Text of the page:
Back pain and spinal injuries - the harm caused by incomplete assessments
Nandi Jordan, solicitor in our medical negligence team, discusses the need for thorough assessment for back pain and spinal injuries as part of our men’s health series for Movember.
Posted on 17 November 2021
Traumatic Spinal Injury
Approximately 1,000 people sustain a new spinal cord injury each year in the UK. These injuries are associated with serious neurological damage and can result in paraplegia, tetraplegia or death.
Although spinal injury affects all ages, young and middle aged men are one of the populations at highest risk.
Spinal injury usually involves a fracture of the spinal column, which sometimes leads to spinal cord injury. The main causes are road traffic collisions, falls, violent attacks, sporting injuries and domestic incidents.
There are NICE guidelines which should be followed by clinicians when they assess spinal injuries. These aim to improve the quality of emergency and urgent care to reduce death and disability by ensuring fractures of the spinal column and spinal injuries are quickly diagnosed and treated.
Unfortunately, we are finding that these guidelines are not always being followed by clinicians, causing our clients further serious injury.
Earlier this year I represented the family of Robert Walaszkowski. He was seen at A&E at Queen’s Hospital in Romford by an A&E Consultant. The guidance was not followed and a fracture in Robert’s spinal column was missed, Robert was discharged from hospital and later died.
At Leigh Day we have other clients who have sadly had similar experiences of not being properly assessed by the ambulance service or in A&E for a traumatic back injury. They have later been discharged and as a result have suffered spinal cord injuries which could have been avoided.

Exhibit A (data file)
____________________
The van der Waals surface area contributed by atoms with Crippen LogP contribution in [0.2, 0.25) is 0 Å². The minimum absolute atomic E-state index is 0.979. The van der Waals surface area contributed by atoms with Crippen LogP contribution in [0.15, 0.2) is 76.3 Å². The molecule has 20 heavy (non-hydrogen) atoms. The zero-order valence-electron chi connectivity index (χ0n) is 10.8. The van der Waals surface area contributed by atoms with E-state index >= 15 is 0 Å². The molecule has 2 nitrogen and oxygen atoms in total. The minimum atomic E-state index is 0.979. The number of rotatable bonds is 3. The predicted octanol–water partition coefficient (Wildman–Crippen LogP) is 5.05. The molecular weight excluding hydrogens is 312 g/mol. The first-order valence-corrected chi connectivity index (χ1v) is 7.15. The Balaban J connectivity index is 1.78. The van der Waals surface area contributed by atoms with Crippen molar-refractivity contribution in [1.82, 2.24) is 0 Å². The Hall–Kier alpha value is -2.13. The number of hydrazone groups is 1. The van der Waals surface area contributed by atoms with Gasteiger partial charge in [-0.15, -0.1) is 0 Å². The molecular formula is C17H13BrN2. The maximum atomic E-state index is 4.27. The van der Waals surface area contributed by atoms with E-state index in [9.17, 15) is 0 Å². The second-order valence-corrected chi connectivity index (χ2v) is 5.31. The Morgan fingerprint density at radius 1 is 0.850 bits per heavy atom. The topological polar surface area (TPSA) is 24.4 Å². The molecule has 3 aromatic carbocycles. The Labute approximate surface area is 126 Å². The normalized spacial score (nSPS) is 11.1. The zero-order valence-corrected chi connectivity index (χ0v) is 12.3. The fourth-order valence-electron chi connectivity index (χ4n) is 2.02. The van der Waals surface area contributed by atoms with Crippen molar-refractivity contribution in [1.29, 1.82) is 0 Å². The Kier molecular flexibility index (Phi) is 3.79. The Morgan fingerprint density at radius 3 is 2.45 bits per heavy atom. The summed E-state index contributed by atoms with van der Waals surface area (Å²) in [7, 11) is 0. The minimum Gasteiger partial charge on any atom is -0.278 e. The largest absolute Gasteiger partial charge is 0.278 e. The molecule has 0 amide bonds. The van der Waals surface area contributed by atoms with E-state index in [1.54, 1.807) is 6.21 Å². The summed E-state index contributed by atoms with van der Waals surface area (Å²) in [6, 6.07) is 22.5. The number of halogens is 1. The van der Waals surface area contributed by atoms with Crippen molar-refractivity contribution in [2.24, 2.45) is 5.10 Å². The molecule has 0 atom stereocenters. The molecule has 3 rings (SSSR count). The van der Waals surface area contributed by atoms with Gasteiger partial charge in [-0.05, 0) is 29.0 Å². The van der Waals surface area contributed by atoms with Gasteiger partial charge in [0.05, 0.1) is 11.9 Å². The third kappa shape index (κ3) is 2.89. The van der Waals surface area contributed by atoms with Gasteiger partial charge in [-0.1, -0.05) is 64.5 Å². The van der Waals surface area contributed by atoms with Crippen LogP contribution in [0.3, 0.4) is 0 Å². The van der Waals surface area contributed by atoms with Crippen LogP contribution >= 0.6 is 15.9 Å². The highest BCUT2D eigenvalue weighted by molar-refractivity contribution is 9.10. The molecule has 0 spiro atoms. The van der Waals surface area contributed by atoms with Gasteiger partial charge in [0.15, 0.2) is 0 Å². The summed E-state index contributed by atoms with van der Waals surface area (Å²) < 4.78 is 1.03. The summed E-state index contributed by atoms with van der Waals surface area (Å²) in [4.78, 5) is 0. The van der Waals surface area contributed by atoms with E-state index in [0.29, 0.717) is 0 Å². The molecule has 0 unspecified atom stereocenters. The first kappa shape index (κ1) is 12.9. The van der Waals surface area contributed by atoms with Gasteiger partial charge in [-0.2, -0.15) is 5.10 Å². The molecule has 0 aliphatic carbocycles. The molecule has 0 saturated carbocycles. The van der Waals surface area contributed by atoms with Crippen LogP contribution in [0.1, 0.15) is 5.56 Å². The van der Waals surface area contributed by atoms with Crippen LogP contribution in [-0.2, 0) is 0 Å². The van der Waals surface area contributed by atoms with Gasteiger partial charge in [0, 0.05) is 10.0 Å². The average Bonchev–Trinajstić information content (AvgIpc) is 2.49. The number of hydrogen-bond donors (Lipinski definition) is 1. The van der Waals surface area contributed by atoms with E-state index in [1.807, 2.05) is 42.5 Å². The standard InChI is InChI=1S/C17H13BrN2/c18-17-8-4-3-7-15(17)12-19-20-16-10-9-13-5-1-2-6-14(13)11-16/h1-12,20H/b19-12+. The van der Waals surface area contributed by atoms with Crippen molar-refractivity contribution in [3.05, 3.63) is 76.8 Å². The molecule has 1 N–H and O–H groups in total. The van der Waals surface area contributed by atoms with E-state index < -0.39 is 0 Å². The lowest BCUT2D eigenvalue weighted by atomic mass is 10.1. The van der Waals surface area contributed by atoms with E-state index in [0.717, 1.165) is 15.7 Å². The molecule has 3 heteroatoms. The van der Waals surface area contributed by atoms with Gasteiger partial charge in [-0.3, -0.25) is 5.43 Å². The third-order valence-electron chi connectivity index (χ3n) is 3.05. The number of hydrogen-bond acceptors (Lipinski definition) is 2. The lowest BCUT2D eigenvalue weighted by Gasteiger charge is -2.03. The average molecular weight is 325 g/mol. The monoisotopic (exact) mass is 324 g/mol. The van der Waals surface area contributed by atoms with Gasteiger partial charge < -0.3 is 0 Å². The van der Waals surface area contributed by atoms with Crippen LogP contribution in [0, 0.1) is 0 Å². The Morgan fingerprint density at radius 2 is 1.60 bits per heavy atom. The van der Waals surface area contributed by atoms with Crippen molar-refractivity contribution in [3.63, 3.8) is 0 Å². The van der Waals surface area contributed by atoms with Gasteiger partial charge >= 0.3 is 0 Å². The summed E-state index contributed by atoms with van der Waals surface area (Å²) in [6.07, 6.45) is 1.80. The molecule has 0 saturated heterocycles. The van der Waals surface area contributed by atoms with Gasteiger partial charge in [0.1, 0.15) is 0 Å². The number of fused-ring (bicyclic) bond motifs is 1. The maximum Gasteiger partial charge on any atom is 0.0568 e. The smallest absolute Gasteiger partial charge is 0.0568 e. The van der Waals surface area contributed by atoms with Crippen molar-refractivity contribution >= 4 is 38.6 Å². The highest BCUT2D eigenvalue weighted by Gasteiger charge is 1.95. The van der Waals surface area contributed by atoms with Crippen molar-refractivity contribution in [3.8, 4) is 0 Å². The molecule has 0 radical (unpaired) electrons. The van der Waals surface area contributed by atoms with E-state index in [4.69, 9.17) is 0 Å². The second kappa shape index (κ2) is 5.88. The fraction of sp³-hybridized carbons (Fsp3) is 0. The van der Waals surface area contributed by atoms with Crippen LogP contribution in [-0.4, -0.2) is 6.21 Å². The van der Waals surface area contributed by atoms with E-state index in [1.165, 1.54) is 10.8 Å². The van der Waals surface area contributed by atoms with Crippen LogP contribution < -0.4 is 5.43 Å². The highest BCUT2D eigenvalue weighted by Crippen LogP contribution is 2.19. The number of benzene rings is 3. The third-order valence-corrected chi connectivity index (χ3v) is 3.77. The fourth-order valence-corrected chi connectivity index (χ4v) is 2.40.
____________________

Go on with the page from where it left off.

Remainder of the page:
In the UK back pain affects 7 out of 10 people at some point in their lives. Back pain can be very uncomfortable but it is not usually serious. Nonetheless, back pain is the largest single cause of disability in the UK, with lower back pain alone accounting for 11% of the total disability of the UK population.
When someone presents with back pain, clinicians should be carrying out a full assessment, particularly if the pain has recently begun or has changed.
There are published red flag symptoms that clinicians should be looking for when assessing back pain. When these red flag symptoms are present, they may suggest a serious underlying cause, such as:
• Cauda equina syndrome
• Cancer of the spine
• Spinal fracture due to trauma or osteoporotic collapse
• Spinal infection
At Leigh Day we see many cases where our client has been seen by their GP or at A&E and the red flag symptoms have been missed. As a result of these failures a serious underlying cause of their back pain has not been picked up and treated, causing a longer period of illness and sometimes long-term disability or even death.
What we can do to help those who suffer avoidable back injuries
At Leigh Day we work with our clients to obtain compensation for their avoidable injuries caused by negligence.
We can conduct a thorough investigation with the help of leading medical experts, and we can try to get to the bottom of what went wrong in someone’s treatment.
We work with our clients to detail the impact of their injuries, and secure compensation. Compensation can include payments for the care clients have received from family and friends, past financial losses and loss of earnings. It can also provide funding for future specialist care and rehabilitation needs, specialist equipment and accommodation needs including modifications to a client’s existing home or the means to move to a new home which fits with their new accessibility needs.
Financial compensation can never restore what is lost through a serious injury, but it can significantly improve the life of an injured person.
Inquest into the death of Robert Walaszkowski
Robert Walaszkowski, who sustained a spinal injury and lost consciousness while under the care of a mental health unit, was discharged from the emergency department at Queen’s Hospital, Romford, without being given a spinal examination, an inquest into his death was told.